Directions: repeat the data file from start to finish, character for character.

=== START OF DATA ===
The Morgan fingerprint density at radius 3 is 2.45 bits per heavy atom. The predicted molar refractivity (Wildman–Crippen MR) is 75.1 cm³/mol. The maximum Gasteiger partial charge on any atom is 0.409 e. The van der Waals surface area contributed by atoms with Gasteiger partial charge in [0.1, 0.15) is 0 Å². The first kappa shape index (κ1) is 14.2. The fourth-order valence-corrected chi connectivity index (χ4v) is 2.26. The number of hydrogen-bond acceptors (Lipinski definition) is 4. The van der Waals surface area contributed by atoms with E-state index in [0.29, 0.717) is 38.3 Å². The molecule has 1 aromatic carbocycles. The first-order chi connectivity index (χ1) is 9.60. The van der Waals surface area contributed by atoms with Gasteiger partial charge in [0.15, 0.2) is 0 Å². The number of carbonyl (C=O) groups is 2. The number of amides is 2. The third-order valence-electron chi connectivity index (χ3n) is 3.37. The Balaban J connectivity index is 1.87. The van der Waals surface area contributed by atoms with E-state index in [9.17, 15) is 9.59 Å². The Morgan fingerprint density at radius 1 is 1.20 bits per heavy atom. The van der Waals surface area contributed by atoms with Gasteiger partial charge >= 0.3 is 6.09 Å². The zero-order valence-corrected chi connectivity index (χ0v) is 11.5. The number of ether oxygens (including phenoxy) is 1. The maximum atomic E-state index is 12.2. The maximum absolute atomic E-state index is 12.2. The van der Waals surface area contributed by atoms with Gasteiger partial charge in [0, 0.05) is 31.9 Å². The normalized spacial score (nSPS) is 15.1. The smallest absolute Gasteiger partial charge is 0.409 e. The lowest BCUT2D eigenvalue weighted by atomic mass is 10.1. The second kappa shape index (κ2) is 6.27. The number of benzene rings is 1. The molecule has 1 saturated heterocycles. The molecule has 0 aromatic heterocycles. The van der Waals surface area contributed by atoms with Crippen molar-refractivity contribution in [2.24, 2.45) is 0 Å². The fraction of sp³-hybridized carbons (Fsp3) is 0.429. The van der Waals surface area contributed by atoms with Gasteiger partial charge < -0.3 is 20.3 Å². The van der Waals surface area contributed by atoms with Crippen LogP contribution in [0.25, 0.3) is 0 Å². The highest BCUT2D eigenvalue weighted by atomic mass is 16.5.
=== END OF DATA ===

The Morgan fingerprint density at radius 3 is 2.45 bits per heavy atom. The predicted molar refractivity (Wildman–Crippen MR) is 75.1 cm³/mol. The maximum Gasteiger partial charge on any atom is 0.409 e. The van der Waals surface area contributed by atoms with Gasteiger partial charge in [0.1, 0.15) is 0 Å². The first kappa shape index (κ1) is 14.2. The fourth-order valence-corrected chi connectivity index (χ4v) is 2.26. The number of hydrogen-bond acceptors (Lipinski definition) is 4. The van der Waals surface area contributed by atoms with E-state index in [0.29, 0.717) is 38.3 Å². The molecule has 1 aromatic carbocycles. The first-order chi connectivity index (χ1) is 9.60. The van der Waals surface area contributed by atoms with Gasteiger partial charge in [0.15, 0.2) is 0 Å². The number of carbonyl (C=O) groups is 2. The number of amides is 2. The third-order valence-electron chi connectivity index (χ3n) is 3.37. The Balaban J connectivity index is 1.87. The van der Waals surface area contributed by atoms with E-state index in [9.17, 15) is 9.59 Å². The Morgan fingerprint density at radius 1 is 1.20 bits per heavy atom. The van der Waals surface area contributed by atoms with Gasteiger partial charge >= 0.3 is 6.09 Å². The zero-order valence-corrected chi connectivity index (χ0v) is 11.5. The number of ether oxygens (including phenoxy) is 1. The maximum atomic E-state index is 12.2. The maximum absolute atomic E-state index is 12.2. The van der Waals surface area contributed by atoms with Gasteiger partial charge in [0, 0.05) is 31.9 Å². The normalized spacial score (nSPS) is 15.1. The smallest absolute Gasteiger partial charge is 0.409 e. The lowest BCUT2D eigenvalue weighted by atomic mass is 10.1. The second kappa shape index (κ2) is 6.27. The number of benzene rings is 1. The molecule has 1 saturated heterocycles. The molecule has 0 aromatic heterocycles. The van der Waals surface area contributed by atoms with Crippen molar-refractivity contribution in [2.24, 2.45) is 0 Å². The fraction of sp³-hybridized carbons (Fsp3) is 0.429. The van der Waals surface area contributed by atoms with Gasteiger partial charge < -0.3 is 20.3 Å². The van der Waals surface area contributed by atoms with Crippen LogP contribution in [0.25, 0.3) is 0 Å². The highest BCUT2D eigenvalue weighted by atomic mass is 16.5.